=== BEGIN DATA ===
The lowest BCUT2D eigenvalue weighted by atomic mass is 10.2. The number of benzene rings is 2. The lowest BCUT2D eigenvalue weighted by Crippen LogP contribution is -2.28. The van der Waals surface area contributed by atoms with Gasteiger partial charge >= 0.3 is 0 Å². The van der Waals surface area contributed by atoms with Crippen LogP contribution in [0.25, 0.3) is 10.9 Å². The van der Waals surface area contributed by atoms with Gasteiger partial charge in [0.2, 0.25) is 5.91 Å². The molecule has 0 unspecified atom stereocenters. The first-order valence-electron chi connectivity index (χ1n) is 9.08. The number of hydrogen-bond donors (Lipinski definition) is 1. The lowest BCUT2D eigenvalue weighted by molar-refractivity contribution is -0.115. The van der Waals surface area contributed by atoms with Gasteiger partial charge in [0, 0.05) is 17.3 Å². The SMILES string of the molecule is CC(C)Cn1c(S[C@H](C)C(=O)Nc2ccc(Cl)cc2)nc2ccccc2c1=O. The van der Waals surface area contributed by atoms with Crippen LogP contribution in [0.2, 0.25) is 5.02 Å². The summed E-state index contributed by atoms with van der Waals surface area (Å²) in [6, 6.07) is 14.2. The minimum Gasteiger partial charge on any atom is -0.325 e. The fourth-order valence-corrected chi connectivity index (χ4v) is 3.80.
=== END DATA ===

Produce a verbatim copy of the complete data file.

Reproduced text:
The lowest BCUT2D eigenvalue weighted by atomic mass is 10.2. The number of benzene rings is 2. The lowest BCUT2D eigenvalue weighted by Crippen LogP contribution is -2.28. The van der Waals surface area contributed by atoms with Gasteiger partial charge >= 0.3 is 0 Å². The van der Waals surface area contributed by atoms with Crippen LogP contribution in [0.25, 0.3) is 10.9 Å². The van der Waals surface area contributed by atoms with Gasteiger partial charge in [0.2, 0.25) is 5.91 Å². The molecule has 0 unspecified atom stereocenters. The first-order valence-electron chi connectivity index (χ1n) is 9.08. The number of hydrogen-bond donors (Lipinski definition) is 1. The lowest BCUT2D eigenvalue weighted by molar-refractivity contribution is -0.115. The van der Waals surface area contributed by atoms with Gasteiger partial charge in [0, 0.05) is 17.3 Å². The SMILES string of the molecule is CC(C)Cn1c(S[C@H](C)C(=O)Nc2ccc(Cl)cc2)nc2ccccc2c1=O. The van der Waals surface area contributed by atoms with Crippen LogP contribution in [0.2, 0.25) is 5.02 Å². The summed E-state index contributed by atoms with van der Waals surface area (Å²) in [6, 6.07) is 14.2. The minimum Gasteiger partial charge on any atom is -0.325 e. The fourth-order valence-corrected chi connectivity index (χ4v) is 3.80.